As we experience the intense polarization and conflict in the United States, and also that which has arisen in so many other countries, it feels more important than ever to engage practices that remind us that we are one earth family and that we can’t survive independent from the countless contributions of our human family and our other-than-human earth family.
I’ve written before about the South African concept and practice of Ubuntu—“I am because you are”, which recognizes and lives into the reality that it is only through the support of the people around us that we are able to be. Here’s one reference describing Ubuntu, one among many: https://www.newworldencyclopedia.org/entry/Ubuntu_(philosophy)
Another approach to this same idea comes from Psychiatrist Dan Siegel who has developed what he calls “Intraconnection”, where he describes our awareness as moving from “me to we to mwe”. Here’s a link to his new book on the subject: https://www.amazon.com/IntraConnected-Integration-Belonging-Identity-IPNB/dp/0393711692/ref=sr_1_2?crid=N39CCKTAR989&keywords=Dan+Siegel+intraconnected&pldnSite=1&qid=1658667706&sprefix=dan+siegel+intraconnected%2Caps%2C124&sr=8-2
Then, there’s Thich Nhat Hanh’s coining the verb interbeing, where he says that we interare in every moment, that we cannot really be separate from everything around us. Here’s a link to an article by Thich Nhat Hanh on interbeing: https://www.garrisoninstitute.org/blog/insight-of-interbeing/
These and other related approaches and concepts invite us to expand our worldview to move beyond U.S. culture’s (and the cultures of other countries, as well) emphasis on individual issues such as rights, freedom, and independence. For this week’s practice in conscious living, I invite you to dive a bit more deeply into this subject than you may have done before and ask yourself, each day, to recognize your interbeing and interdependence in some way you might ordinarily ignore it.Read More “883rd Week: Cultivating A Deeper Awareness of Interbeing and Interdependence”
It’s just about mid-week and I haven’t yet posted a practice for this week, which would usually be posted by Sunday. These times when I draw a complete blank become an invitation to relax and open my awareness to what might unexpectedly drop in. This process reminds me of the practice of “not doing”. Instead, it becomes a practice of “being” and “receiving” rather than figuring out or doing.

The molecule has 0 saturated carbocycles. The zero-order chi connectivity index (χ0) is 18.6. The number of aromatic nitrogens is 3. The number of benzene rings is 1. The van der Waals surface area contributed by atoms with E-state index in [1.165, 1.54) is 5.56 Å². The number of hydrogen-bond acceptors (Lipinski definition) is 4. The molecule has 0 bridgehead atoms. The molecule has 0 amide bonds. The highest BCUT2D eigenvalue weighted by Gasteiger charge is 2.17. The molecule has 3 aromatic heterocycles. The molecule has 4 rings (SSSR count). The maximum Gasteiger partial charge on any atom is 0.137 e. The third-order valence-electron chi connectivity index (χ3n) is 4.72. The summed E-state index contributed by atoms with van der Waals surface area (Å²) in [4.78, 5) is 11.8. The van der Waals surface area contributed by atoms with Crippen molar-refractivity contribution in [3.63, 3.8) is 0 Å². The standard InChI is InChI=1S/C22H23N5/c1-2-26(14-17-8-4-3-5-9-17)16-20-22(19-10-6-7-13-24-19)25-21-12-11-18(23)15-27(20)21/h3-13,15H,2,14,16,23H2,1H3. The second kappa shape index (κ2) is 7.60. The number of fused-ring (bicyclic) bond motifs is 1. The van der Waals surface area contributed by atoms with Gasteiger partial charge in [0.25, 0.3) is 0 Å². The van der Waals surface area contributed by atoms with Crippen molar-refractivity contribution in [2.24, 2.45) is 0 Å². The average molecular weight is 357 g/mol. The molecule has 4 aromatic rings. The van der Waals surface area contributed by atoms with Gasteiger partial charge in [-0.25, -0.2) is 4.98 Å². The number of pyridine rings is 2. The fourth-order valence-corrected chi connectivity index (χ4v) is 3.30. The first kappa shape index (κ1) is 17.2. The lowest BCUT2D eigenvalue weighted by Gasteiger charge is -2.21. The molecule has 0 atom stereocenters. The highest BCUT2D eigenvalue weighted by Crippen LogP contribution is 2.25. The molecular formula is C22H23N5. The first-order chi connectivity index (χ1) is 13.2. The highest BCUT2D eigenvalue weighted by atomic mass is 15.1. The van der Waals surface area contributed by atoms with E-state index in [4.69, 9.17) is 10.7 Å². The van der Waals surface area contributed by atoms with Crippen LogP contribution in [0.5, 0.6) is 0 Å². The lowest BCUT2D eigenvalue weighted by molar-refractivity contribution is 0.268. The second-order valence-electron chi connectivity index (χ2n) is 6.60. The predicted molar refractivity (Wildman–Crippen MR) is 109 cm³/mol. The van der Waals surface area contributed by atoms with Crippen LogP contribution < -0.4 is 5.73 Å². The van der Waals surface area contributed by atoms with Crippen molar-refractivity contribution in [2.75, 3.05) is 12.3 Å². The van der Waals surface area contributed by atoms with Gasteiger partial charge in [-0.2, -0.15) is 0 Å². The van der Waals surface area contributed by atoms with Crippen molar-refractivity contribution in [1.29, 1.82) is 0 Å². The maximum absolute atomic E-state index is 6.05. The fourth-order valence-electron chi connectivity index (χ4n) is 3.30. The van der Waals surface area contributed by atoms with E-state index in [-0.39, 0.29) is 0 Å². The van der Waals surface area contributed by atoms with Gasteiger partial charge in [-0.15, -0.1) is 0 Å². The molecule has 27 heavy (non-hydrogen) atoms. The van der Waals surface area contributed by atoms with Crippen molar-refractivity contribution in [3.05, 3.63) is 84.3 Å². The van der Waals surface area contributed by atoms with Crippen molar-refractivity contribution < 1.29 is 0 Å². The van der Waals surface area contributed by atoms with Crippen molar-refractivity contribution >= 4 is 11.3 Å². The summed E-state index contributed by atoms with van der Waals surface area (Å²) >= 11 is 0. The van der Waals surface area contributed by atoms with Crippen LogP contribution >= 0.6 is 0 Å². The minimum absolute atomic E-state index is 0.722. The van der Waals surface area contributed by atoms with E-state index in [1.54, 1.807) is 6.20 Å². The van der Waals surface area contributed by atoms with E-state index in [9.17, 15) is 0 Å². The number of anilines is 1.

Then, this takes me to the importance of intuitive awareness and how our current consensus reality in Western thinking tends to devalue non-rational ways of knowing. For me, non-rational ways of knowing are equally present, if not dominant, in my usual way of moving through the world, so I’d like to share some thoughts and an exercise that offer support for intuitive ways of knowing.
Whenever I find myself with a conundrum, not knowing exactly what to do, I ask for help or input. It’s not important to think about where the information or support comes from. For example, I might ask for help from “cat intelligence” or “plant intelligence” if I have a question about how to help the felines who live with me or the trees that grace my small apartment. What comes to mind are all the varieties of collective consciousness that Rupert Sheldrake talks about in his work with morphic fields—fields of information that species contribute to and draw from all the time.
One of my favorite examples of a morphic field is where Sheldrake talks about small birds in England. Prior to World War II, these birds had a habit of flipping the lids off of milk bottles delivered and left on people’s stoops. The birds were after the cream just under the bottle’s lid. Milk then became rationed and not readily available during the war and several generations of these birds were born and died without having learned to take off the lids of the milk bottles. As soon as deliveries began again after the war, the birds were back, doing what they had always done. Sheldrake says that they are able to do this because of the information field of their species, their morphic field, which contains all the information of every member of the species that has ever lived.Read More “892nd Week: Collective Information Fields and Intuitive Awareness”
Walking across Central Park after a light snow, I noticed that the dogs were energetically jumping into the snow, running in it at full tilt, and generally having an enthusiastically delightful time. It got me to thinking about how important it is to remember that Read More “Week 661: Finding Breathing Space”